Thomas G. Foley, CAE
Thomas G. Foley, CAE, is vice president of membership and customer development at the Institute of Food Technologists.
The European Union’s new General Data Protection Regulation goes into effect in May 2018. Now is the time for associations to study up on the new rules and understand what they mean for how they will be required to handle personal data related to residents of EU countries.
Data security and protection continue to make headlines in the United States and abroad, and after four years of preparation and debate, the European Parliament and European Council approved the General Data Protection Regulation (GDPR) in April 2016. After a two-year grace period, the new rules will take effect on May 25, 2018.
The GDPR marks a significant shift in the ways organizations will be required to handle personal data of residents of EU countries, and many associations are just starting to look closely at how the new rules will affect their data protection strategies. During the 2017 ASAE Annual Meeting and Exposition in Toronto, I moderated a discussion—joined by panelists Terrance Barkan, CAE (Globalstrat), Marc Beebe, CAE (IEEE), and Alfons Westgeest (Kellen Company)—to discuss with association leaders why organizations should be paying attention.
GDPR was initially developed by the European Commission in 2012 to strengthen and unify data protection across the EU. It includes specific provisions for the handling of personal data exported outside the EU. It imposes mandatory reporting for data breaches, heavier sanctions for noncompliance, revised consent criteria, and much more. Under these rules, any organization that maintains and uses European member or customer data, even if it is hosted in the U.S., will be subject to these regulations.
The regulation covers the processing of “personal data” that relates to “data subjects” by or on behalf of a “data controller.” By definition, “personal data” is any information that relates to an identified or identifiable natural person (the “data subject”). An identifiable natural person is anyone who can be identified, either directly or indirectly, by things like a name, identification number, location data, online identifier, or data that relates to the physical, physiological, genetic, mental, economic, cultural, or social identity of that person.
Based on this broad definition, it is clear that “personal data” applies to much of the data that associations hold on their members, prospects, former members, sponsors, donors, meeting attendees, and others. Some personal data is categorized as special data by GDPR and is subject to greater restrictions, including data about religious or philosophical beliefs, health, racial or ethnic origin, trade union membership, political beliefs, and sex life or sexual orientation.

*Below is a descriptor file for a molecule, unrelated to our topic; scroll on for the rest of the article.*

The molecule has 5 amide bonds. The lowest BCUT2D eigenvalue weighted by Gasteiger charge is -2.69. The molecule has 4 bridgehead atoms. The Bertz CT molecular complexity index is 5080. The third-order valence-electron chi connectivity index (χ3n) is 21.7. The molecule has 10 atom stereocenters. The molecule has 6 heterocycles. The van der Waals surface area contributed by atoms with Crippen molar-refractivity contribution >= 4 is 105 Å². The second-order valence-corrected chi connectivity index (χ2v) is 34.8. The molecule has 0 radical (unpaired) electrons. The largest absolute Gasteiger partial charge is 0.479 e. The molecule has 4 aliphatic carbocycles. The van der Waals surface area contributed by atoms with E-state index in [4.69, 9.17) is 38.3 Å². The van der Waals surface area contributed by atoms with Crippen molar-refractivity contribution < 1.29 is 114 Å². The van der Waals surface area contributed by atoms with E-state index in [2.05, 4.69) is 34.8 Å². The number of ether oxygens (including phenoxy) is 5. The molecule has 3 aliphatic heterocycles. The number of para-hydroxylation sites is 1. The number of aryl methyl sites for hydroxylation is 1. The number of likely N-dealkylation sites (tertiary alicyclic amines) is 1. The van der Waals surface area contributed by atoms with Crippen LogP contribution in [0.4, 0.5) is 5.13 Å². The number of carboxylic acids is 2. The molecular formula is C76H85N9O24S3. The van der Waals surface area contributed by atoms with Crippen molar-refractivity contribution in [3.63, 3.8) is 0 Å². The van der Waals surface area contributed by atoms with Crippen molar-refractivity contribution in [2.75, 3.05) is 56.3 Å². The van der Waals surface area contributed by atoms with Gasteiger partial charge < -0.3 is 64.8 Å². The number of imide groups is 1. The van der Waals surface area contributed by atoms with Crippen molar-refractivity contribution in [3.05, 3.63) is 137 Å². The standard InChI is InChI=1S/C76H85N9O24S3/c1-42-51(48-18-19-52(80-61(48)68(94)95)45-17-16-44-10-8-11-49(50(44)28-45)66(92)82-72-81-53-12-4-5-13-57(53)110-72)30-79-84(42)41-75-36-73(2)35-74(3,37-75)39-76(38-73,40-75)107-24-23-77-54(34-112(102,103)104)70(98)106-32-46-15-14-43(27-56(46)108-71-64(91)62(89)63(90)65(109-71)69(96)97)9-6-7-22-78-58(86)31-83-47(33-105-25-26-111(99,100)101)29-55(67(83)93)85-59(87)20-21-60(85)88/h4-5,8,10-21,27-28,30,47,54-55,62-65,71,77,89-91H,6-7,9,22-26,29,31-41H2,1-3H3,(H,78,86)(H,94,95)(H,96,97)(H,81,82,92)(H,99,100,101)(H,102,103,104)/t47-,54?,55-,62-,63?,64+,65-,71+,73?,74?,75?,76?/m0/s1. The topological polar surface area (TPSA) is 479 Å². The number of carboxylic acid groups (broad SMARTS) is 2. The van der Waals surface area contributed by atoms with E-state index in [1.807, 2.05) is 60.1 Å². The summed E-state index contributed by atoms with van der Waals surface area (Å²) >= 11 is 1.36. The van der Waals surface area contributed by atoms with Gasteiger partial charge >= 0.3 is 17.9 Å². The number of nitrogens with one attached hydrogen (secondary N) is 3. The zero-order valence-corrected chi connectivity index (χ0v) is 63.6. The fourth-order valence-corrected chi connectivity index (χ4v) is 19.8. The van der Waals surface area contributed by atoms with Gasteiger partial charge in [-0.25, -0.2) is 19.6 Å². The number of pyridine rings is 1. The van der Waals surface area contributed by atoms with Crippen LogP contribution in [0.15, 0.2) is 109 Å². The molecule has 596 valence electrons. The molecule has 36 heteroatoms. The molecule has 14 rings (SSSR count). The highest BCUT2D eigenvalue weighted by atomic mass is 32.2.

Many associations are just starting to look closely at how the new General Data Protection Regulation will affect their data protection strategies.
GDPR has several requirements for compliance measures and safeguards, including privacy by design and default, data protection impact assessments, and a comprehensive record of data processing for activities and reporting of data breaches.
The principle of accountability implies that data controllers must be able to demonstrate compliance with the following six privacy principles:
Associations should be taking steps now to determine what they need to do to comply with GDPR when it becomes effective next year.
First, don’t panic. Determine your association’s level of exposure and ask: How much data should we collect from the EU? Do your due diligence, and start preparing now. You can break this work down into three main areas: understanding the regulation, figuring out a technical solution, and how it will impact your marketing and communication efforts.
Find experts and resources that can help you navigate GDPR. Even if you have in-house counsel, they’re probably not experts in data privacy—let alone GDPR. You’ll likely need some outside assistance. Fortunately, many resources are available online, including some guidelines and related materials published by the European Commission.
Every association needs to assess its situation and risk and take necessary steps to protect members’ data. Having a strong risk management strategy that addresses data management and privacy policies is a good start.